2017’s The Epic Crush of Genie Lo is F. C. Yee’s debut novel.
Bay Area high school student Eugenia “Genie” Lo is highly motivated and hard-working, determined to earn her way into Harvard. She’s going to claw her way to the top, despite all her equally motivated, hard working, and better-connected rivals. Harvard is not just a top-ranked school. It is as far from Genie’s well-meaning, interfering mother as it is possible to be without leaving the United States. Genie does not need distractions on her journey to the east. She gets a major distraction in the form of brash transfer student Quentin Sun.
Also known as Sun Wukong.
Also known as the Monkey King. That Monkey King.
The Monkey King is convinced that Genie is the reincarnation of an old companion from the Journey to the West . Not monk Xuanzang, pig-man Zhu Baijie, nor reformed demon Sha Wujing. Not even the Dragon Prince who served as Xuanzang’s horse. Sun is sure that Genie is Ruyi Jingu Bang, Sun’s all powerful As You Will staff. Inanimate objects are not generally known for reincarnating, but the Ruyi Jingu Bang was a very special and very powerful weapon. Sun is certain that it somehow managed to manifest as a human.
Genie is understandably skeptical. The number of Bay Area high school students who turn out to be figures from one of China’s Four Great Classical Novels can be assumed to be in the rough vicinity of none, more or less. She begins to suspect Monkey may be on to something when her arm stretches during a heated exchange with the Monkey King. Size-changing was one of Ruyi Jingu Bang’s attributes.
Sun’s presence has consequences. Mythical figures are plot magnets. If the Monkey King moves into the neighbourhood, expect Monkey King-scale challenges to follow. It doesn’t take long before Genie finds herself facing off against the sort of demons who plagued Monkey and his companions during the Journey to the West. Inexplicably, the demons who appear are ones who should still be dead and in hell, where Monkey put them.
It seems Red Boy, a demon who particularly vexed the Monkey King, has staged a mass escape. The demons of hell are free and bent on revenge. The Monkey King might be able to survive the carnage that is to come. The humans of Bay Area are more likely to serve as delicious appetizers.
Heaven’s Jade Emperor takes a hands off approach to the mortal realm. No hope of intervention from the Celestial Court. If Genie’s family, friends, and all the other people in the Bay Area are to be saved, Monkey and Genie will have to save them.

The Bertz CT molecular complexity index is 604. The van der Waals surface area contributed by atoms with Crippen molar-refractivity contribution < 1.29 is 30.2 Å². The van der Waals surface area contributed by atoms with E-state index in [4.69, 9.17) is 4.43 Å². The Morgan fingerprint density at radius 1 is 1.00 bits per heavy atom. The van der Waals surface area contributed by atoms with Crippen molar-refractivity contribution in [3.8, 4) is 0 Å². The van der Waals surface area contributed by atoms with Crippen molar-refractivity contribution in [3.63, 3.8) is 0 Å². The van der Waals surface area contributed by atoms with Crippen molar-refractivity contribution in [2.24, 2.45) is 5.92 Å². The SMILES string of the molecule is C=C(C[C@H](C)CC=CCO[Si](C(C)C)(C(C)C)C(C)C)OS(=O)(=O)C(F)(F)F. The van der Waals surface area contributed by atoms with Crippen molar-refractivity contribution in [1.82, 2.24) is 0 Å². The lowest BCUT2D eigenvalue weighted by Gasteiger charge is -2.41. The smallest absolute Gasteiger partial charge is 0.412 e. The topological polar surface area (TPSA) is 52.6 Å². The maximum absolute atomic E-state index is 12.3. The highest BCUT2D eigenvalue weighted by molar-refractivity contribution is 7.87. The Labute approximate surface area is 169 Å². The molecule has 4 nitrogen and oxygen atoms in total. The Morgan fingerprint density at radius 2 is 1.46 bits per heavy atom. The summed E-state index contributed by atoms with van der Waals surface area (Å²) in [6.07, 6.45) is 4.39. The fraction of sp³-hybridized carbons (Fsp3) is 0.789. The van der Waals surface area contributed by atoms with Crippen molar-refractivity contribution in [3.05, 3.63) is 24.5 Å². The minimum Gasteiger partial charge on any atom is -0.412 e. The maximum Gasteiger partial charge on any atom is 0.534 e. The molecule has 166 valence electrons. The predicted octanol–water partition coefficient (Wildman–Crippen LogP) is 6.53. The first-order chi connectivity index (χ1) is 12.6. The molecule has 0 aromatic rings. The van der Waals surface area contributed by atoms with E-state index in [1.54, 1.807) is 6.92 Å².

It’s hard to understate just how annoying Monkey can be. It’s as though handing enormous amounts of power to someone with legendary impulse-control issues is a bad idea. Still, better Monkey than his enemies. Monkey may need personal improvement, but at least he doesn’t eat people to absorb their spiritual powers1.
In general, with the exception of Bodhisattva Guanyin, the figures of Chinese myth who wander on stage don’t seem to have personal likeability as career goals. Well, that’s gods for you. Long on what is owed, short on what they might do for others.
The plot is fairly straight forward: Genie learns who she was; Genie reluctantly accepts this is true; all the demons of hell descend on San Francisco. Genie’s personal life becomes a lot more complicated than she wants or needs. Busy with her heroic career, she doesn’t have time for her friends and family. Then there’s the big reveal followed by a giant battle at the end. This is essentially her origin story and it’s a bit of a shame that this book is thus far a standalone.
Monkey is entertaining but of course only a supporting character. The book is carried by Genie. Genie is ambitious, sarcastic, and dealing with mom2 issues. Her mom is scarier than demons. Perhaps because she is already toughened up, Genie refuses to take any crap from Monkey.
“That doesn’t matter,” I hissed. “You are not entitled to my thoughts, emotions, or any other part of my life unless I say so. What you get from me is jack and squat, regardless of whether or not you understand. Ming bai le ma, dickhead?”
A refreshing change from all too many urban fantasy protagonists!
1: On the plus side, if legions of ravening demons were to eat the spiritually advanced people of San Francisco, this might exert a downward pressure on housing costs in the Bay Area. On the negative side, how many of the people driving the soaring cost of living in the region are spiritually advanced? Plus, the demons will have to live somewhere, so it may all end up being a wash.
2: Also dad issues. Dad made some unfortunate life choices, went broke, moved out, and is currently working at a gym. The break of the marriage (and Genie’s occasional forays into the Parent Trap territory) also shape why Genie reacts to certain things as she does.